That question from mom when I told her that my eldest brother would be put in palliative care broke my heart.
Nothing much to say, that’s mostly a rant. Big brother was alcoholic, and even though not the most severe, obvious form of alcoholism, it played a big part in his announced demise, severely weakening his body and immune system,even though he didn’t look like he was in such a bad shape. The second thing that played a big part was his avoidance of doctors.
He got a lung infection, and didn’t see any doctor until his neighbour found him laying on his kitchen floor on Christmas eve. By this point the infection was so bad that I was told by doctors that such cases are rarely seen in the developed world. Then it went downward : lung abscess, septic shock, heart failure, kidney failure, pneumothorax, intestine necrosis, internal hemorrages…
They didn’t skimp on the medical care. He was transferred to one of the best Paris hospital, went through surgeries, life support, even including things I didn’t know existed, like ECMO. He began to recover, heart and lungs working again, kidneys occasionally, was often conscious even though confused, but couldn’t speak (because of the respiratory apparatus) nor move (long “artificial coma”, general weakness, drugs…). It really was a painful sight.
And he lingered. Downs succeding to ups. I several times assumed he wouldn’t make it to the next day, but as late as last week, he was able to breathe alone for several hours/day and I was hopeful. But he was catching infection upon infection, most of them caused by stuff that never infect lungs or even never infect anybody apart from immuno-supressed people (he had no such disease). Finally, last week end an infection spread to other organs, he went into septic shock again, and I was told today that they had done everything they could and that at this point, trying to keep him alive was “acharnement therapeutique”, as we say in French, meaning pointless efforts to keep someone alive at any cost.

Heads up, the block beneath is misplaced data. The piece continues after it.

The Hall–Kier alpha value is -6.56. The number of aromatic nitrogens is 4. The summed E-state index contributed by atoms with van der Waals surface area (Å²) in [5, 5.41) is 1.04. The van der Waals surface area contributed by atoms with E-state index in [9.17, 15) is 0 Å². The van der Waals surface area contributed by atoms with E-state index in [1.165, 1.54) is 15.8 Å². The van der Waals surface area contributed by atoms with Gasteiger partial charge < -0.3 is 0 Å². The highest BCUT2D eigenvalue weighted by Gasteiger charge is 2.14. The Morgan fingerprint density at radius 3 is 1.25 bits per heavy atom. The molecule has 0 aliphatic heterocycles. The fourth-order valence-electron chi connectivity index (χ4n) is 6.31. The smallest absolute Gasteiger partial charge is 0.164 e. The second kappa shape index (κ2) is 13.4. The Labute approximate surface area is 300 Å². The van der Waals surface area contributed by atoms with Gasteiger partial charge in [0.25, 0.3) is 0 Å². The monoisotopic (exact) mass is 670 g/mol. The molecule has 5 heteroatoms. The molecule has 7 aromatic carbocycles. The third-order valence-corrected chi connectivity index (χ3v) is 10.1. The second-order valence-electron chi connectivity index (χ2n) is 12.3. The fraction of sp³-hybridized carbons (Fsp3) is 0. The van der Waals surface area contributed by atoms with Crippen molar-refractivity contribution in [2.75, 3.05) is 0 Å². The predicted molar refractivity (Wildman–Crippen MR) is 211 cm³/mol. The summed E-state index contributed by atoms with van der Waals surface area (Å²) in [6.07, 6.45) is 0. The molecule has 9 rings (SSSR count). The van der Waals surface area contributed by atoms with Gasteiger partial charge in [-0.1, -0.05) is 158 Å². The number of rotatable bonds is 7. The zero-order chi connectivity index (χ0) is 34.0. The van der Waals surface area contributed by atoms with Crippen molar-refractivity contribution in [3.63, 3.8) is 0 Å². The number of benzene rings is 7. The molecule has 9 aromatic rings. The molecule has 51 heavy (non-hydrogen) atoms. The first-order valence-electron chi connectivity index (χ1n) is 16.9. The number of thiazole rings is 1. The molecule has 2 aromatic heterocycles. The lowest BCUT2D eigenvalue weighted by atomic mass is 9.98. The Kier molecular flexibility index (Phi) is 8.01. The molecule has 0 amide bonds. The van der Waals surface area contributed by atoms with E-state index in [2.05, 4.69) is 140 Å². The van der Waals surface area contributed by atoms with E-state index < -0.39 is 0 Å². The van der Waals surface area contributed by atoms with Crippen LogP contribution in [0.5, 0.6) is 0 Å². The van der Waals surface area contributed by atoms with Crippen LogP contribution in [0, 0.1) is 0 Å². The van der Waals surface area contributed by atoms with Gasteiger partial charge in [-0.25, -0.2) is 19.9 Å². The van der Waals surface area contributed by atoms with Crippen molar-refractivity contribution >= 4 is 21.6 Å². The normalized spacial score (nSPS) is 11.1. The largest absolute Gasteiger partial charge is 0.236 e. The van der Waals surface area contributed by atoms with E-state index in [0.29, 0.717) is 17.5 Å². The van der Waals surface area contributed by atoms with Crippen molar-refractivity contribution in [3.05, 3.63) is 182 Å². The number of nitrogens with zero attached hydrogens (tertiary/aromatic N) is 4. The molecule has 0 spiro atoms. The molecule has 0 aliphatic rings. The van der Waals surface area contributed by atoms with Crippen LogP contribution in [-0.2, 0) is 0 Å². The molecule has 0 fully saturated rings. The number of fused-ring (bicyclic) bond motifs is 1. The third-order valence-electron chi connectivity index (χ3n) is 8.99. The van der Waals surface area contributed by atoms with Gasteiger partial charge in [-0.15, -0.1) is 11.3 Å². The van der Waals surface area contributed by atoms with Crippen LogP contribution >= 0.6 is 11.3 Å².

They’re giving up on him. He will stay on a respirator, receive food, hydration and pain medecines until whatever happens next kills him (probably a matter of days). I don’t really like this way of dying. If it were for myself, I’d prefer euthanasia (or for him, for that matter), but it’s not legal in France. It was a very unpleasant way to die, unable to move or communicate for three months in an intensive care ward, often in pain, often confused. And on top of it, he’s one of these people who die right after retirement (he retired june last year). He didn’t even had a good life ovrall.
And mom. She still hasn’t fully realized he was inevitably going to die, nor how quick it’s going to be. She’s 89. She’s devastated, of course. And unfortunately more than that. Total control freak while unable to handle anything, irrational, obssessing over the most unimportant things, suspicious and almost paranoid, attacking and criticizing everybody, blaming others for everything including her own mistakes…I even though for a while she was developing something like Alzheimer disease, but I don’t think that anymore. It seems my brother’s disease simply drew the worst in her. She was already impossible to handle even though an overall nice person, but the nice person part completely went out of the windows. Her erratic behaviour put more strain on me than my brother’s illness did.
Last months were exceedingly shitty for me. Health problems, work problems, money problems, relationship problems, suicidal friend, grieviously ill other friend (in fact I don’t even know if this one is still alive at the moment I’m writing), brother in a critical state, lunatic mom… I have difficulties staying in one piece and handling everything at the same time.
And I too have a hard time realizing that big brother is very soon going to die
ETA : the whole medical care people were wonderful. Not my previous experience in French hospitals. Maybe they changed their ways, maybe there are self-selected more humane people in this kind of wards. I don’t know. But everybody was great in the two hospitals and three wards where he stayed.